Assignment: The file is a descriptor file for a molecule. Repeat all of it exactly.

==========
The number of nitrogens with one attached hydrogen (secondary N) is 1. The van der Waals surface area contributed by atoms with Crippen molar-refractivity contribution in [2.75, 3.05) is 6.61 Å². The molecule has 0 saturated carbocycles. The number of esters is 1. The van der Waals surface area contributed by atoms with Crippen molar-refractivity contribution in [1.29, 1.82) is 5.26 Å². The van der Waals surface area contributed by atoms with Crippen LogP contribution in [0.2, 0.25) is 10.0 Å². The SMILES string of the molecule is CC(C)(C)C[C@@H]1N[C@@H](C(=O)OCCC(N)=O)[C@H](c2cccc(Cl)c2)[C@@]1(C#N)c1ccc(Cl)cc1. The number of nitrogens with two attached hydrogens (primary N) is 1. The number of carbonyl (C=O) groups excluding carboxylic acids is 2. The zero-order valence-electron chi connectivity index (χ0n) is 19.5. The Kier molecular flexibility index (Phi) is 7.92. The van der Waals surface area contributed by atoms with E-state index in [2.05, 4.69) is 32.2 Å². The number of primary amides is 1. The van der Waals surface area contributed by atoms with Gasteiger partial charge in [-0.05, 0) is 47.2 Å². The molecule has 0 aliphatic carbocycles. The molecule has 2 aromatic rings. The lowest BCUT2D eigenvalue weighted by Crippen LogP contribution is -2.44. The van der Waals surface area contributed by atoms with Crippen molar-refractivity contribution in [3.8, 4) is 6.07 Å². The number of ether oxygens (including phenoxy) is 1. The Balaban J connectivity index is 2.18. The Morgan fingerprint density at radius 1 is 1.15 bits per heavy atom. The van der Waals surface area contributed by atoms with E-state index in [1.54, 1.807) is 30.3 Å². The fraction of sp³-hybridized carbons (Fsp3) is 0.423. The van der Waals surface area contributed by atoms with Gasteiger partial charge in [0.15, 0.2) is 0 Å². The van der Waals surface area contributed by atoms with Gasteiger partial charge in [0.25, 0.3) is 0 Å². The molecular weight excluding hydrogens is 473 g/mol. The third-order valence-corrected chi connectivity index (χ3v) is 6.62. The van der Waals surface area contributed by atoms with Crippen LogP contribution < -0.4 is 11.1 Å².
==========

The number of nitrogens with one attached hydrogen (secondary N) is 1. The van der Waals surface area contributed by atoms with Crippen molar-refractivity contribution in [2.75, 3.05) is 6.61 Å². The molecule has 0 saturated carbocycles. The number of esters is 1. The van der Waals surface area contributed by atoms with Crippen molar-refractivity contribution in [1.29, 1.82) is 5.26 Å². The van der Waals surface area contributed by atoms with Crippen LogP contribution in [0.2, 0.25) is 10.0 Å². The SMILES string of the molecule is CC(C)(C)C[C@@H]1N[C@@H](C(=O)OCCC(N)=O)[C@H](c2cccc(Cl)c2)[C@@]1(C#N)c1ccc(Cl)cc1. The number of nitrogens with two attached hydrogens (primary N) is 1. The number of carbonyl (C=O) groups excluding carboxylic acids is 2. The zero-order valence-electron chi connectivity index (χ0n) is 19.5. The Kier molecular flexibility index (Phi) is 7.92. The van der Waals surface area contributed by atoms with E-state index in [2.05, 4.69) is 32.2 Å². The number of primary amides is 1. The van der Waals surface area contributed by atoms with Gasteiger partial charge in [-0.05, 0) is 47.2 Å². The molecule has 0 aliphatic carbocycles. The molecule has 2 aromatic rings. The lowest BCUT2D eigenvalue weighted by Crippen LogP contribution is -2.44. The van der Waals surface area contributed by atoms with Crippen molar-refractivity contribution in [3.8, 4) is 6.07 Å². The number of ether oxygens (including phenoxy) is 1. The Balaban J connectivity index is 2.18. The Morgan fingerprint density at radius 1 is 1.15 bits per heavy atom. The van der Waals surface area contributed by atoms with E-state index in [1.54, 1.807) is 30.3 Å². The fraction of sp³-hybridized carbons (Fsp3) is 0.423. The van der Waals surface area contributed by atoms with Gasteiger partial charge in [0.15, 0.2) is 0 Å². The van der Waals surface area contributed by atoms with Gasteiger partial charge in [0.25, 0.3) is 0 Å². The molecular weight excluding hydrogens is 473 g/mol. The third-order valence-corrected chi connectivity index (χ3v) is 6.62. The van der Waals surface area contributed by atoms with Crippen LogP contribution < -0.4 is 11.1 Å².